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I have a sub domain( I do not own the domain) but using Cpanel I am able to set A,NS,Cname records for a sub domain. What I want to do is to associate the subdomain with two webhost and prioritize them so that if the one with higher priority is down then the second webhost is used instead.
Now I have alreaady set the NS records for both webhosts to the sub domain but I do not know if there exists a priority.
How do accompolish this task if it is possible?

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migrated from Oct 9 '12 at 10:16

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You can't achieve that with DNS alone, since there is no priority field in A or CNAME records. What you wish to do can be accomplished with the following:

  1. In cPanel, create two A records pointing to webhostA and webhostB
  2. Your visitors' browsers will pick a random host (actually the DNS server usually does round-robin i.e. returns the records in random order, and the browser takes the first one). In other words, you have no control over which client goes where, it will be distributed roughly equally among the webhosts.
  3. If either webhostA or webhostB is down, your visitors' browsers should try the other one.

There are more complicated setups like geo-targeted global DNS-based load balancing, or using local load balancers, but those do not sound like they fit your use case.

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Can this be done using two NS records? – Abhishek Bhatia Oct 10 '12 at 8:10
You could do it in the DNS with SRV records. They have all what you need (priority and weight). It works with several protocols (such as XMPP) but not with HTTP, unfortunately. – bortzmeyer Oct 10 '12 at 20:19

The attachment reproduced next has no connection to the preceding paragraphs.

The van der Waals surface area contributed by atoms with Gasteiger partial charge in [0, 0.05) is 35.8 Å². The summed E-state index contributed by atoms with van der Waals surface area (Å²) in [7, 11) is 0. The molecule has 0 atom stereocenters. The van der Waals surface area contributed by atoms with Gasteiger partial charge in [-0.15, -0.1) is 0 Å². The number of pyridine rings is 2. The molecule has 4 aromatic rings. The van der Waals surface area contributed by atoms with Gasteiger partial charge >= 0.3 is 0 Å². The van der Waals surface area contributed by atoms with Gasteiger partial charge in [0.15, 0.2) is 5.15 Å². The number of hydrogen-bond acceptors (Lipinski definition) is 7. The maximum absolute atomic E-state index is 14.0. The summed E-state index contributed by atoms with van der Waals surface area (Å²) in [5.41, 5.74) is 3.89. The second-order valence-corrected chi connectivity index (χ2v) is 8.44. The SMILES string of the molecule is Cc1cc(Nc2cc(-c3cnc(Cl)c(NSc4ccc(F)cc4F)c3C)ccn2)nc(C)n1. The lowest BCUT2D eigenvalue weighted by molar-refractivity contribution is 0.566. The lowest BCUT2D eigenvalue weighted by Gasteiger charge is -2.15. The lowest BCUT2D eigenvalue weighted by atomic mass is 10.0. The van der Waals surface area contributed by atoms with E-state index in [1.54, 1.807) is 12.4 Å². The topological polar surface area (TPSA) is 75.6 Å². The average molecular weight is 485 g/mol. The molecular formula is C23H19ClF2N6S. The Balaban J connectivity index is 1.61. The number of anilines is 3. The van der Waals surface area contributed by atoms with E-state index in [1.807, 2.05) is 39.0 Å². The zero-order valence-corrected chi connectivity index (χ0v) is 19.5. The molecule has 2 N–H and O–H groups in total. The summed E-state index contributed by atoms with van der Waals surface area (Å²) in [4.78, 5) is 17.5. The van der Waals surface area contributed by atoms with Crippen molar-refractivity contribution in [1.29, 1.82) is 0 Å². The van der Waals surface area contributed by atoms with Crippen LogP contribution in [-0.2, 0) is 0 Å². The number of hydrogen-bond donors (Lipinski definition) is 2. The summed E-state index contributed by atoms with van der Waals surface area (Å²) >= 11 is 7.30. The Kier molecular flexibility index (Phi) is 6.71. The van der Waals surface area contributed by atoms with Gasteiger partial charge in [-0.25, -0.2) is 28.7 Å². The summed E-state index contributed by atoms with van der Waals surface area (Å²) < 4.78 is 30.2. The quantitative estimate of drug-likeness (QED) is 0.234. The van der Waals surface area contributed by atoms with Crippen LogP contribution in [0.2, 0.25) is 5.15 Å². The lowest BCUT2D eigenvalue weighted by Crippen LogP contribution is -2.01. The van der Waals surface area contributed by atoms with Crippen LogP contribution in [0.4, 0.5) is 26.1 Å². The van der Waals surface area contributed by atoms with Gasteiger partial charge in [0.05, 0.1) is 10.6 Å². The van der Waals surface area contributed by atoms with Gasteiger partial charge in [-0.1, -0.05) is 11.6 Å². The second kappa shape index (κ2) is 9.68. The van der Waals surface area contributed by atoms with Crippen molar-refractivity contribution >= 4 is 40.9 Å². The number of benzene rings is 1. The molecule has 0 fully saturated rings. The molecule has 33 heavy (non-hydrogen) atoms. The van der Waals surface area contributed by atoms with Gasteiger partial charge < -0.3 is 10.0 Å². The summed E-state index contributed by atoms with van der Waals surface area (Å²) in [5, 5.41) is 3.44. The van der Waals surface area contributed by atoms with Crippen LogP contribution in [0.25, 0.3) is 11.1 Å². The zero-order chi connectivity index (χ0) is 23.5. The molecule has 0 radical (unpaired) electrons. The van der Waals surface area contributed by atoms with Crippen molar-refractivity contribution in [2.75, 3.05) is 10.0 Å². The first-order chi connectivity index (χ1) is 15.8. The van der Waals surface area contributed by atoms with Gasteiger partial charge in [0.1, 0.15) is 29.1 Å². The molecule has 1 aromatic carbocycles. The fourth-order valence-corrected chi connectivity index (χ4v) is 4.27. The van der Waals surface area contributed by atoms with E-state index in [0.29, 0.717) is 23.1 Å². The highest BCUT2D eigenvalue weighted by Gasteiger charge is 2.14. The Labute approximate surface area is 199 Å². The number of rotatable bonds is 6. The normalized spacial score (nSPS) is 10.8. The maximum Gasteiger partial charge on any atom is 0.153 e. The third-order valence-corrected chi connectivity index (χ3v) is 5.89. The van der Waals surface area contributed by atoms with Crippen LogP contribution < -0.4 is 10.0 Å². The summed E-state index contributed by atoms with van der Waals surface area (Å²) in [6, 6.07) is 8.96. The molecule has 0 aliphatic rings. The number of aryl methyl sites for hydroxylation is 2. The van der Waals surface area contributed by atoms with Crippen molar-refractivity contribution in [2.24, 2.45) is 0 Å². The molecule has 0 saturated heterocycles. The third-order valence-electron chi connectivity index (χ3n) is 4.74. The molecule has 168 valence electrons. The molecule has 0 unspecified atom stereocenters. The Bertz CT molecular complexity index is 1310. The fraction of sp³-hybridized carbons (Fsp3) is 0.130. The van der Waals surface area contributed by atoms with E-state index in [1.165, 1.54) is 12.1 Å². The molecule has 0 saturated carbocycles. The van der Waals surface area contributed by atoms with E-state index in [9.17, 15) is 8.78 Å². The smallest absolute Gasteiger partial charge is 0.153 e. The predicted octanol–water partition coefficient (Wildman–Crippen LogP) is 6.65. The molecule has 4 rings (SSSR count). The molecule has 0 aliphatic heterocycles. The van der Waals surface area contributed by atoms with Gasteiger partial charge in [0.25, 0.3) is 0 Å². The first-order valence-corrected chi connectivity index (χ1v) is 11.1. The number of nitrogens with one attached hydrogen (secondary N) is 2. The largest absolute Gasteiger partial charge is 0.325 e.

need it for http :( – Abhishek Bhatia Oct 10 '12 at 21:46
I'm not sure how NS records could give you the advantages you're looking for. – Wil Tan Oct 12 '12 at 13:23

It sounds like you are conflating DNS hosting with web hosting. You need to treat them separately.

DNS hosting

Your domain should be hosted on a set of consistent nameservers. By consistent I mean that all nameservers for your domain should be serving the same data, deriving from the same zone file. The standard way to do this is to use one namemaster server and one or more nameservers that are configured to be slaves of that master.

Your DNS can be hosted by the same providers that host the web site or somewhere else. As long as there is one master nameserver and all the others are slaves from it. Because your domain is not directly under a gTLD or ccTLD, you also have the option of not delegating it at all and just putting A and AAAA records in the parent domain's zone file (you say you can do this with Cpanel).

Web hosting

I don't think you can achieve your failover goal using DNS. You can put multiple A and AAAA records in DNS pointing to different instances of the web site, but clients will use them all more or less randomly and uniformally.

You could use a load balancer that sits on front of the web site but then the load balancer becomes a single point of failure.

You could set the TTL of the A and AAAA records to a low value (like 5 minutes) and change them when the primary instance of the web site fails, either manually or automatically (e.g. via dynamic DNS).

You could use an anycast IP address with the secondary instance announcing the route to the block containing the anycast address with lower priority, but that requires a portable IP address block and BGP.

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